During an earthquake, it is wiser that you stay put, particularly under sturdy tables or door frames. Do not run around or even attempt to get out of the house. There are more dangerous things outside your house that could injure you, such as lampposts and cars.

Those standing against a wall should protect their heads with their arms and hands, while those taking cover under a sturdy table should grab hold of it so they can move with it.

Those who are outdoors during an earthquake should move to an open space, out of the path of potential falling objects, and away from trees, power lines, and buildings.

Make sure that the emergency kit that you prepared is easily accessible. If possible, place it in a location where you and your family will run into during a quake.

Stay away from the kitchen. One of the most dangerous places in the house during an earthquake is the kitchen because there are many pots and pans hanging around and drawers full of knives and cutlery. Furthermore, there is a danger of a gas leak in the kitchen that might cause fire.

If you are outside

Those outdoors should remain in the open space until the shaking stops. Those who are driving when an earthquake starts should pull over and remain in their cars. Drivers should avoid stopping on overpasses, under bridges or underpasses, or by power lines and large trees.

What To Do After An Earthquake

The first thing to do after an earthquake is to assist anyone who may have been injured in the quake. Once injuries have been assessed, the next step is to check the building for earthquake damage. If the building seems to be damaged, residents should leave quickly and carefully, as the building may need to be inspected by professionals.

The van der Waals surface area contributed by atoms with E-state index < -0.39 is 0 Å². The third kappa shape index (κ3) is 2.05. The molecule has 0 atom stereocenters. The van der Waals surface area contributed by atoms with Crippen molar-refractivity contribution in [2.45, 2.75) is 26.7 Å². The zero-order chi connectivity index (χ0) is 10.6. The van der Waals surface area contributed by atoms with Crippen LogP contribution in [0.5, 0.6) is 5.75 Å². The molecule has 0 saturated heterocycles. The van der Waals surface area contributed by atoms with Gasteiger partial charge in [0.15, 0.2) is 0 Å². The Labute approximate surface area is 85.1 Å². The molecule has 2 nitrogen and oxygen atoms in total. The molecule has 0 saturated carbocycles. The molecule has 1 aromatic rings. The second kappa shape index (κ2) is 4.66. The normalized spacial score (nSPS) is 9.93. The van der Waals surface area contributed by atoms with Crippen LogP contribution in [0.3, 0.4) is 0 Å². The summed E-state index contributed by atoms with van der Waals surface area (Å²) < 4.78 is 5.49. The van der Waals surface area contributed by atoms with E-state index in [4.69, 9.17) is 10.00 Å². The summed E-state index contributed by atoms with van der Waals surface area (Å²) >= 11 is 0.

Earthquake Preparedness

Do not attempt to light a match or a candle immediately after the quake; you are not sure if there are gas leaks. Lighting up a match might ignite a fire, so be very careful. If you can, shut off the main gas valve if you smell gas.

If a gas leak is suspected, the area must be evacuated immediately, and the fire department and gas company notified. If the power is out, large appliances should be unplugged to avoid damage from a power surge when the electricity is turned back on.

You should also call the gas company once you are away from the gas leak. Do not try to call, especially using your mobile phone, near gas leaks.

If sparks or broken wires can be seen, or if burnt insulation is smelled, the power should be turned off at the source. If turning off the circuit breakers or fuse box means stepping in water, an electrician should be consulted before proceeding further.

There will sure be aftershocks after an earthquake, so do not let your guard down even if your house is intact and all the members of your family are well. Be sure to check the news for information about the quake and other important updates.